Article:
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Ten Questions with Billy Bullock
Twins prospect expands repertoire as he climbs ladder
02/17/2011 10:00 AM ET
Billy Bullock has pitched at four levels in two Minor League seasons.
Billy Bullock has pitched at four levels in two Minor League seasons. (Kevin Pataky/MiLB.com)
Billy Bullock was selected out of high school by the Dodgers in the 20th round of the 2006 Draft but didn't sign. In 2009, he was taken by the Twins with their third pick -- 70th overall -- as a junior out of the University of Florida.

The 6-foot-6, 225-pound right-hander has moved purposefully through four Minor League levels. In his debut season, he went 4-0 with 11 saves and 45 strikeouts over 33 2/3 innings between Rookie-level Elizabethton and Class A Beloit. Last year was split almost evenly between Class A Advanced Fort Myers and Double-A New Britain as he totaled 27 saves and 105 strikeouts over 74 innings, limiting opponents at the higher level to a .239 average.

Between the lines, Bullock has a plan, but he also has the smarts and flexibility to adapt it and, unquestionably, the focus to achieve his goals.

After he was drafted, his one big-ticket purchase was going to be a new house, but the engine blew in his old truck, "So I ended up having [a new car] and a new house. I didn't want a new car."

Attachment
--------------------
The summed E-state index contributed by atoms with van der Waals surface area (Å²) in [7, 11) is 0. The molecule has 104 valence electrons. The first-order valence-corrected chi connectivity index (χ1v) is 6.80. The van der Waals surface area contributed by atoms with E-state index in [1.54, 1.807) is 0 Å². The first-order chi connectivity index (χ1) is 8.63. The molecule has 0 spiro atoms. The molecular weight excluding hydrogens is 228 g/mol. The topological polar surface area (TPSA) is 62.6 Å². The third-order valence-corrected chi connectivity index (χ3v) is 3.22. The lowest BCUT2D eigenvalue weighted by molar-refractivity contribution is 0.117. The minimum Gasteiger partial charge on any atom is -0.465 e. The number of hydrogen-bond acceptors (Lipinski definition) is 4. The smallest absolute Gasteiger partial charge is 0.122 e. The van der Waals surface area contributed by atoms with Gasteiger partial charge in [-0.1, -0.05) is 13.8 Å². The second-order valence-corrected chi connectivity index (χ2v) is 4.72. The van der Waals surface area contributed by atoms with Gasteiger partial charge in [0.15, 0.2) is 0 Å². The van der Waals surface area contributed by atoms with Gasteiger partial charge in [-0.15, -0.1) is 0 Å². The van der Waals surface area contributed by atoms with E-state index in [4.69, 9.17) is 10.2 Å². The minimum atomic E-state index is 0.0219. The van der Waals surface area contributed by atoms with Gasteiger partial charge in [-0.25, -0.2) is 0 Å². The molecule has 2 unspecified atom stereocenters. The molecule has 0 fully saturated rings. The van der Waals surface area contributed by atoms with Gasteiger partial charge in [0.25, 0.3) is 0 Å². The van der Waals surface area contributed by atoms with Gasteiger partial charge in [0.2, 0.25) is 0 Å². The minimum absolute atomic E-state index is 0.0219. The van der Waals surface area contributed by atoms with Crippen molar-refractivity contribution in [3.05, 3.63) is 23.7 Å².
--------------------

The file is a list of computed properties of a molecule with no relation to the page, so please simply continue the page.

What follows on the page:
Here's what else he told MiLB.com:

MiLB.com: After you, nine more University of Florida players were drafted in 2009. Do you stay in touch with them?


Billy Bullock: Oh, yeah, I stay up with those guys at least once or twice a month, making sure they're doing all right. I'm lucky enough, I get to play with Tony Davis every day, so between me and him, we pretty much stay up with everybody. I keep up with [Patrick] Keating and [Kevin] Chapman and [Matt] den Dekker and all those guys.

MiLB.com: Did switching from starter to reliever cause you to shuffle your repertoire? Or moving up in levels?

Billy Bullock: Yeah, I've actually just got back to where I've started throwing my changeup again. From about my junior year in college until this offseason, I really hadn't thrown it too much, so I'm trying to work that back into the mix, but that's really the only adjustment I've made. You can definitely see that you need a three-pitch mix in Double-A and in the higher levels. I mean the goal is ultimately to get to the big leagues, and every guy up there has got a three-pitch mix, so need to work on it now. It makes your fastball look that much harder.

MiLB.com: A lot of players notice a big difference between Advanced A and Double-A. How did that transition go for you?

Billy Bullock: Well, it was definitely a big transition. The hitters are definitely a lot better, the strike zones are a little bit smaller, the hitters are more selective. I mean, just about anything you could think of, they are that much better in Double-A than they are in [A Advanced]. So, yeah, it took a learning curve to get used to that, to hone my skills to where I could get guys out at that level.

MiLB.com: How do you approach turning things around if you have a couple of bad outings?